Choy was different, though. He was an unexpected blessing to my life, and left so suddenly. He was, in no truer words than my brother’s, “A gentle giant.” He was such a force to my own heart that sometimes I now think “But I don’t want to wait to see him again. I want him back!”

I always understood death. A friend of mine complimented me, when I talked about death in a college lecture, that I “had a maturity about death.” I still believe this is true… but I also believe that there’s that one death that knocks us down — derails us — and we have to fight, for a long time, maybe even every day for the rest of our lives, to keep going.

I still look to the positive.

That helps. It always will. It’s my method of coping.

  • I know Choy is happy. So I will be happy for him and continue on. However, I will never forget him.
  • I loved my old bathroom. However, I’m excited to experience this new one.
  • The Blue Spruces were a tragedy. However, a beautiful Oak was discovered in the middle of the decay. She now has a chance at life… and will soon have a few brothers, sisters, and cousins surrounding her.

Within the last couple days, mom and I sat down and watched a beautiful 1993 film called “Little Buddha” with Keanu Reeves and Bridget Fonda. Basically a movie where this American boy and two Indian children are thought to be reincarnated souls of Lama Norbu’s teacher, Lama Dorje. The plot is woven around the origin story of Siddharta, who later becomes The Buddha himself.

Through this movie, I learned the concept of Impermanence. Wikipedia explains it as such:

“Impermanence is one of the essential doctrines or three marks of existence in Buddhism. The term expresses the Buddhist notion that all of conditioned existence, without exception, is transient, or in a constant state of flux.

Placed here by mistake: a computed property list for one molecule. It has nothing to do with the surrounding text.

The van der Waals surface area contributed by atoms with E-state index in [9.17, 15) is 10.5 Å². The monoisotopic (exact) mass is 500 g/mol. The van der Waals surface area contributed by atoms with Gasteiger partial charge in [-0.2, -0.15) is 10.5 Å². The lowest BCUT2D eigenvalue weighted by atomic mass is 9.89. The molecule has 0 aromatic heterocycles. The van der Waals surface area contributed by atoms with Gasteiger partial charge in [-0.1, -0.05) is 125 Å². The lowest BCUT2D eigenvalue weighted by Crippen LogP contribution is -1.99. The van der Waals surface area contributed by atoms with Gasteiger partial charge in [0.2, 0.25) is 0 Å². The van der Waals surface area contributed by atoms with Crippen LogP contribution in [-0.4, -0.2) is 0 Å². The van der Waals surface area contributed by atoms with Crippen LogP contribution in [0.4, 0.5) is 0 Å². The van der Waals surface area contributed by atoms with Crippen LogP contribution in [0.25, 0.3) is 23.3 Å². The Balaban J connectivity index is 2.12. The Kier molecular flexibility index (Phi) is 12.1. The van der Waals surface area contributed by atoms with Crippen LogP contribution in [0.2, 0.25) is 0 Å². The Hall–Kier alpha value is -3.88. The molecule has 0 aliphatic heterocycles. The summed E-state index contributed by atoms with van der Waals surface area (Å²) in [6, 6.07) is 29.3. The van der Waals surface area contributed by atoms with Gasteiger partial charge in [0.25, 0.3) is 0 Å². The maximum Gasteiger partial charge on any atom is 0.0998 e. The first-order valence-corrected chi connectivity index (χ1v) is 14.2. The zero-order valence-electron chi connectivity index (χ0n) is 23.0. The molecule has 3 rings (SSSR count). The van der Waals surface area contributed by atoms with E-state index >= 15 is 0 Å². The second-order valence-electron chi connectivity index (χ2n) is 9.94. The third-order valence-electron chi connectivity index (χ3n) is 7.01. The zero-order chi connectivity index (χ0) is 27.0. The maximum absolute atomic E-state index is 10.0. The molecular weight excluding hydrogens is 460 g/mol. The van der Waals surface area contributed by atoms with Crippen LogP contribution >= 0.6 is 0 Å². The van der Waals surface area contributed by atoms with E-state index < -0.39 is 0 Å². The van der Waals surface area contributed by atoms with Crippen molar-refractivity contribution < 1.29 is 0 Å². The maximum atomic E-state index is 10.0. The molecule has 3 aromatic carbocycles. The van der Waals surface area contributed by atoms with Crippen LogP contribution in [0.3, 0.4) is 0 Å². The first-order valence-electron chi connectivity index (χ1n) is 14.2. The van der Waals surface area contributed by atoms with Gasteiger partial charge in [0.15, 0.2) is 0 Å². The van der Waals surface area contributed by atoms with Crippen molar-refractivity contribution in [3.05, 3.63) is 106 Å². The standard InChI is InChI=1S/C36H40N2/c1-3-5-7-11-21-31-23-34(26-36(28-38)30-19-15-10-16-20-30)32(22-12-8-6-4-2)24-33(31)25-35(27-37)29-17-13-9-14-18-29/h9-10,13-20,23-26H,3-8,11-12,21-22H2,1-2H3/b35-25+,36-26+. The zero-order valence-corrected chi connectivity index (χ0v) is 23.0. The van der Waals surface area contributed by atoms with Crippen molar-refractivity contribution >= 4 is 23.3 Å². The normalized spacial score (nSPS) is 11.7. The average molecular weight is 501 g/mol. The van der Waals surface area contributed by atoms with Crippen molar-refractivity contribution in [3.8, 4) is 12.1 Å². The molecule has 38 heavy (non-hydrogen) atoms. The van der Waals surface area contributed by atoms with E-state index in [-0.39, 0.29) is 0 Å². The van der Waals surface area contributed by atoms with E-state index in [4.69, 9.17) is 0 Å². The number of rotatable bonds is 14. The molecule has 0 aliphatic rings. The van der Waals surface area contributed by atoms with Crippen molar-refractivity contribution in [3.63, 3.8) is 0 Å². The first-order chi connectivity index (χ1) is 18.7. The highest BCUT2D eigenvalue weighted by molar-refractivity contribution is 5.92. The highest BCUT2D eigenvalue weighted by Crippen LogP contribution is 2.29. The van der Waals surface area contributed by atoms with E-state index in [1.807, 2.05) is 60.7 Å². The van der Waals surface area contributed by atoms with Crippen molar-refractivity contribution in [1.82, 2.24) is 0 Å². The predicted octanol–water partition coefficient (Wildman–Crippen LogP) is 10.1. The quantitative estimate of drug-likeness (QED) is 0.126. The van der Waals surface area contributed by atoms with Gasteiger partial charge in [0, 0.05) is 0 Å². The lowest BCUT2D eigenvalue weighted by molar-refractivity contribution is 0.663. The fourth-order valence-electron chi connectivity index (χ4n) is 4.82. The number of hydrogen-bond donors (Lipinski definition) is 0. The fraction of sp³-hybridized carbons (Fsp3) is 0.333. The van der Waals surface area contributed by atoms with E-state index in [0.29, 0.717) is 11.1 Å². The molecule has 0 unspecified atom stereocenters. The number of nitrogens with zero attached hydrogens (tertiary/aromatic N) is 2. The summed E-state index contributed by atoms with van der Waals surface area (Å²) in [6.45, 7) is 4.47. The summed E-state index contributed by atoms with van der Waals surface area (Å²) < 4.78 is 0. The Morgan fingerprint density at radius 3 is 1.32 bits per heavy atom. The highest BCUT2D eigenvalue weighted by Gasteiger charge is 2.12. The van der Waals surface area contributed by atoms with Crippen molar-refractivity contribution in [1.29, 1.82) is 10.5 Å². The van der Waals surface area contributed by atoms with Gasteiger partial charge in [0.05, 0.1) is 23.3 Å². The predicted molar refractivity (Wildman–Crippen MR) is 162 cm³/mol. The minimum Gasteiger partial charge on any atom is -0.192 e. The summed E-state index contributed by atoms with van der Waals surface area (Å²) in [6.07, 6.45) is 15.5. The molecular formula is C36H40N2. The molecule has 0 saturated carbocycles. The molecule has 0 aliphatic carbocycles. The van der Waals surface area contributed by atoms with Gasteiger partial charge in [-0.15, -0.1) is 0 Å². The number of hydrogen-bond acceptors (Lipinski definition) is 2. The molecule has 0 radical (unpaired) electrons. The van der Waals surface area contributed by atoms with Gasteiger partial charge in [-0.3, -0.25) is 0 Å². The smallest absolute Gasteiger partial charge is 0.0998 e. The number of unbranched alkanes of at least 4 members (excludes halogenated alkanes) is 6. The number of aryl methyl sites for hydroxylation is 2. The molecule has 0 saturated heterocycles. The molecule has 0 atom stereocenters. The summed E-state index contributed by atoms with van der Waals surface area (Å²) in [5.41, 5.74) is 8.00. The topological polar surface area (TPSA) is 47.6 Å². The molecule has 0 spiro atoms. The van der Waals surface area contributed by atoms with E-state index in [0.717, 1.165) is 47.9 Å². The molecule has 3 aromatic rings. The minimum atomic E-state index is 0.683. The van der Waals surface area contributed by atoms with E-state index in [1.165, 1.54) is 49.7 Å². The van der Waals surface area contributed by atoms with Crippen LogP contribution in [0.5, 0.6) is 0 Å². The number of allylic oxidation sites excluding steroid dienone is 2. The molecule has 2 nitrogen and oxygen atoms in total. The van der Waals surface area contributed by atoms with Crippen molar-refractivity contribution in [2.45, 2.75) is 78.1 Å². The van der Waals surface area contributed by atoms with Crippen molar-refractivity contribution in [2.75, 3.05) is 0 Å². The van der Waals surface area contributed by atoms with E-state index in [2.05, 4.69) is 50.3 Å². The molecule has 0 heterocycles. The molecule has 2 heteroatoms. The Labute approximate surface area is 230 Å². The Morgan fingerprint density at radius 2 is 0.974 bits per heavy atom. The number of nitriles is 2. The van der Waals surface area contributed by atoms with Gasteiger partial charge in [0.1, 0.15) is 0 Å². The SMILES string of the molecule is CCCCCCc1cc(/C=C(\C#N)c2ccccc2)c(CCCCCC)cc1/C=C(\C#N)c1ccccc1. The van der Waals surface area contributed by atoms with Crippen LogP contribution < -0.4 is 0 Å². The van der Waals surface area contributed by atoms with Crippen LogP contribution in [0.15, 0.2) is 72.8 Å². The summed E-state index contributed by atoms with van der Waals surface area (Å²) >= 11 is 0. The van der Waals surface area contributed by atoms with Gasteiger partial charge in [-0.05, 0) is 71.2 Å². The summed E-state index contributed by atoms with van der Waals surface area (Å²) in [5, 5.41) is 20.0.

More can be read about it here, via Urban Dharma: “The Buddhist Concept of Impermanence”

Death is imminent. Loss is a given. Change is constant. And, for some strange reason, that gives me comfort. Maybe because I know that, in this world, we are always in movement. Even when we try not to be. The world beyond, the afterlife, Heaven, is what awaits. Peace. Adventure. Freedom from life’s restrictions.

Choy, I will always miss you, always remember. I’m glad you’re happy. That you’re playing with loved ones over there. And I am glad you are without pain. Check in on us from time to time, ok? I know I’ll be checking in on you.

HELLO FALL!! (+ Scary Drabble)

So… this past month has been absolutely grueling. I’m not even sure how it got to be September. But, yep. My computer is telling me it’s September 16th.

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It’s honestly been one of those hectic months where nothing seemed to go right. Especially these last two weeks. On top of that, time seemed to speed up. So the moments that I could jump on my computer and get to my writing were significantly shortened.